A bipartisan group of lawmakers has put forth a bill that would give in-state tuition to a member of any tribe nationwide who enrolls at a University of Wisconsin System campus.

Students who qualify must be enrolled with a tribe that’s recognized by the U.S. Bureau of Indian Affairs. Advocates for the bill say they hope to see more flexibility for tribes to take part that haven’t been recognized by the federal government.

State Rep. Nick Milroy, D-South Range, said in an interview Friday, Sept. 20, that the bill provides opportunities for American Indian students to attend school in Wisconsin and increase diversity on UW campuses.

"A lot of these people have ancestors that lived in Wisconsin who were pushed off the land," he said. "I think it is a way to reconcile the past mistakes that the U.S. government has made."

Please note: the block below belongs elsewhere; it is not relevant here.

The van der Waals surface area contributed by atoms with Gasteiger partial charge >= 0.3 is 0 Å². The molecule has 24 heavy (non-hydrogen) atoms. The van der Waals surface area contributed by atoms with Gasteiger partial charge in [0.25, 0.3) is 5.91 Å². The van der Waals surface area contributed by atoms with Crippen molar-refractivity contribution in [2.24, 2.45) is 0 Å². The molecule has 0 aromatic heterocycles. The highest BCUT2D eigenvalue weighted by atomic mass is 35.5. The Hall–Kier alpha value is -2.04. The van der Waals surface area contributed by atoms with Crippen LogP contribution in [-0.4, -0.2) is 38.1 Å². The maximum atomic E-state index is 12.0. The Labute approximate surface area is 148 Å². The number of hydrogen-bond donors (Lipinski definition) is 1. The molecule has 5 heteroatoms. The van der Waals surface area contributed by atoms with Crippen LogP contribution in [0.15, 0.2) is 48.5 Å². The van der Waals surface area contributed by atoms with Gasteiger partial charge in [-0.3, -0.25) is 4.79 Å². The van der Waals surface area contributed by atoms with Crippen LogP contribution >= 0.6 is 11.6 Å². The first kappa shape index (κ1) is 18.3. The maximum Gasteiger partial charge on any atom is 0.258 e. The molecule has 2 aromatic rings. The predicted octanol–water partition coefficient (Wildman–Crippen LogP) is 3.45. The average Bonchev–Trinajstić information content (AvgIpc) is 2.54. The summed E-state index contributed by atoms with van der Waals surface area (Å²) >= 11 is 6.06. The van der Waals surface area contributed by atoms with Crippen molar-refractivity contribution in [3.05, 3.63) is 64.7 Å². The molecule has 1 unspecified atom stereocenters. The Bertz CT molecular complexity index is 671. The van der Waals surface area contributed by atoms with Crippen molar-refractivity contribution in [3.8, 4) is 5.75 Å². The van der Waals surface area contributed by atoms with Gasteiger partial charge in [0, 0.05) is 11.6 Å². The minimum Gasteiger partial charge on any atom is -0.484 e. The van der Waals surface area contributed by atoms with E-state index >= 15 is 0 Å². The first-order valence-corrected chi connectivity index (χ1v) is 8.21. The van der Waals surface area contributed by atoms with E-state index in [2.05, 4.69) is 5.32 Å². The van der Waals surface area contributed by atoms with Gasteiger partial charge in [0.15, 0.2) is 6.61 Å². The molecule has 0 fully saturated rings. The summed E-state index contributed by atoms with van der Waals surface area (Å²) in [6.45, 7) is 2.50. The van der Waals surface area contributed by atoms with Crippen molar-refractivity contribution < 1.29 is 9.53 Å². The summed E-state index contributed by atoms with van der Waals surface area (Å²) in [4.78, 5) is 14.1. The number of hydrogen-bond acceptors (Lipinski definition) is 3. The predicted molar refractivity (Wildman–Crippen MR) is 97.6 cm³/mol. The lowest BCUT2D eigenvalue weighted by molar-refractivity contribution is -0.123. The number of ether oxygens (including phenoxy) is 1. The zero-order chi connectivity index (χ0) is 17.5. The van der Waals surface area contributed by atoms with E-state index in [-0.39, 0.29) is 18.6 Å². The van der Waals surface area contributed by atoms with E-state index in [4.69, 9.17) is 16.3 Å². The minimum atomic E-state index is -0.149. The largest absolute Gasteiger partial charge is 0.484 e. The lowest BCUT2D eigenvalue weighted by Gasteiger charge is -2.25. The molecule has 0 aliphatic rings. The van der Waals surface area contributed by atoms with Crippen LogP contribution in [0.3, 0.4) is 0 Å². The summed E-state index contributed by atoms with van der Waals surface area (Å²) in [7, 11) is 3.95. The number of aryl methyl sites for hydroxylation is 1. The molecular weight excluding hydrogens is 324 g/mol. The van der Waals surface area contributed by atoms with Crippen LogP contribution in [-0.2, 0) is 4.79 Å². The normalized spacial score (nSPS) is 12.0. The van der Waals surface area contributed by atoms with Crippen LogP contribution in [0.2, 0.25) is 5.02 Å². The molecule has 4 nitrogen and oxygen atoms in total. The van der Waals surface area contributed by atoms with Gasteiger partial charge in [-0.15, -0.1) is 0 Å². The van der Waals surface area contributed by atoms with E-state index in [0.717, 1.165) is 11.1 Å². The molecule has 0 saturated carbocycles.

Tribal members say barriers exist for indigenous students trying to pay for higher education, especially during a time when costs are rising.

"The number of American Indian students attending the UW System has declined by nearly half in the last 10 years, while enrollment of all other minority populations has increased," said Rep. Jeff Mursau, R-Crivitz, in a news release. "I am hopeful this bill will remove a barrier and attract more American Indian students to pursue their studies in Wisconsin."

Milroy said he’s hopeful the bill will pass through the Legislature although he’s uncertain on UW System’s stance on the legislation.

The Associated Press reports aides for Assembly Speaker Robin Vos, R-Rochester, and Senate Majority Leader Scott Fitzgerald, R-Juneau, didn't immediately respond to emails inquiring about the measure's prospects.

Wisconsin Public Radio can be heard in the Twin Ports at 91.3 FM or online at wpr.org/news.